Saturday, February 18, 2012

total submersion: whitmanesque

david hockney, 2 figures
i did exactly two productive things today, because i don't suppose binge-watching 6 episodes of sons of anarchy on netflix counts, does it?  (unless, of course, it's "research" for a "creative project" i'm "working on.")

1)  i took the kids swimming at the provo rec center and

2) i did a first read through on a batch of poems for a poetry contest i'm judging.

and there was some overlap between the two events.

i was dreading that moment when you take off your wet swimming suit and change into dry clothes.  i hate the rolling down of it the, wriggling around of it, and the cold air of it.  i'm a gal who likes her comforts.

in the olden days, i loved swimming and spent many hours a day in the pool (my mother, with her seven kids, had a great scam going with the city swim program.  she signed us all up for every kind of available lesson--water ballet, stroke technique, diving, jr. lifeguarding, swim team--so we would bike to the pool at seven a.m. and return home around noon with green hair and red eyes having learned how to shell, pike, butterfly, racing dive, give mouth-to-mouth, dolphin kick, interval train, and squeeze visine into our eyes).  as an adult, just plain old swimming such a troublesome activity for me.  perhaps this hearkens back to my post from yesterday about hating unscheduled days.

i got programmed early on to push, push, push--the stop watch, the reps, the technique, practice, and life saving.  it all seemed urgent and important and absolutely unthinkable to say, "i don't like this."

so, there i was today, floundering in the existential pool of a saturday afternoon in february, and in the outdated and not very exciting actual pool of the provo rec center with a few other people who didn't have anything better to do on president's day weekend, when i decided to teach my kids the games we used to play when i was a kid--those would be silence, marco polo, water ballet, handstand, peace pipe, and shark tag.

then i tried something i used to work on obsessively as a kid: walking down the slope of the pool into the deep end.

you can't do it, but you can try.

as i submerged over and over, i loved the muffled underwater sounds and the changed way of seeing that happens when you try to peer across the pool while underwater.  the sudden shift in all sensation  that takes your full attention--you immediately see, hear, feel, and breathe differently.

it's dramatic and full-bodied.

when i arrived home, my batch of poetry contest poems was in the mailbox;  i got nervous opening them.  it feels like a big responsibility knowing that you're going to be the source of disappointment for 95% of the poets in the envelope.  & i try to be a fair and conscientious reader.

so i went through the list of criteria in my head:  attention to image, attention to sound, attention to line, attention to language, maybe even form if the poem is not too obnoxious in its formality.

then i remembered that sensation of sudden submersion i had at the pool today.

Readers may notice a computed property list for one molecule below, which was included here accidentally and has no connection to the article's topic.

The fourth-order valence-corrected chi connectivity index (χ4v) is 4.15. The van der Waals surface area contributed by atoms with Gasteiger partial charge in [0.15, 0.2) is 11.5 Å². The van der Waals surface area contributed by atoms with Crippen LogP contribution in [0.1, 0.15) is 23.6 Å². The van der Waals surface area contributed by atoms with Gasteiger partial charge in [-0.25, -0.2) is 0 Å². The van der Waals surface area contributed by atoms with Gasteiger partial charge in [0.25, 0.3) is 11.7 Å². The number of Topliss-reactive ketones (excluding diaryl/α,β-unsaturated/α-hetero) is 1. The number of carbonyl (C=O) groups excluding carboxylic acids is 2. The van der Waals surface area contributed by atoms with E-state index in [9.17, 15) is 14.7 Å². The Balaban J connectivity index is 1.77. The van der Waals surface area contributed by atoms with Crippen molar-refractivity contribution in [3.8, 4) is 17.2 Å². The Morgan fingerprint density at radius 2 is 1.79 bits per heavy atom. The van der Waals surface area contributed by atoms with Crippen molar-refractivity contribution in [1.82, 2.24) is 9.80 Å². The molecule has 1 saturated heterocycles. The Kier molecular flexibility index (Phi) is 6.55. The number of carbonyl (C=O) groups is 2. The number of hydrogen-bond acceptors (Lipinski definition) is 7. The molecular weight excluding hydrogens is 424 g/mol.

& realized that's what i want to feel when i read a great poem--a sudden change in every physical senstion, an absolute attention to the poem, and that satisfying feeling that it's just you and the water, or you and the poem, and if you could, you'd stay like that forever.

if i come across one like that in the batch, i'll give it a first.

so here's a poem that always, and, utterly, sensates,  & takes my breath away, & submerges me in the here and now.

hope you love it too:

from The Sleepers

by Walt Whitman 

I see a beautiful gigantic swimmer swimming naked through the eddies of the sea,
His brown hair lies close and even to his head, he strikes out with courageous arms, he urges himself with his legs,
I see his white body, I see his undaunted eyes,
I hate the swift-running eddies that would dash him head-foremost on the rocks.

What are you doing you ruffianly red-trickled waves?
Will you kill the courageous giant? will you kill him in the prime of his middle-age?

Steady and long he struggles,
He is baffled, bang’d, bruis’d, he holds out while his strength holds out,
The slapping eddies are spotted with his blood, they bear him away, they roll him, swing him, turn him,
His beautiful body is borne in the circling eddies, it is continually bruis’d on rocks,
Swiftly and out of sight is borne the brave corpse.

legwear:  grey jeans
inspiration:  underwater time
looking forward:  to c. coming home 

p.s.--another text that really submerged me this week was julie's post about her kidney-shaped pool lie.  it's been haunting me.  read it if you haven't already.


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  2. Shelling!!!! Lara, I love, love, love this, and I did not mention how much I love, love, love the Melville poem cycle you published. Did I ever tell you that when I first went to my midwife when I was pregnant with Thomas she showed me my cervix and said I could tell by looking at it that I was pregnant because it would look like a puckered mouth? I thought that was so cool.

  3. Lara, I just read recently that a poem should read you. But did you say this? I'm always amazed at how contemporary Whitman feels--like a voice over your shoulder. I feel like Whitman and I would have been great friends. Hey, what's this poetry contest you're judging?

    A great post, btw.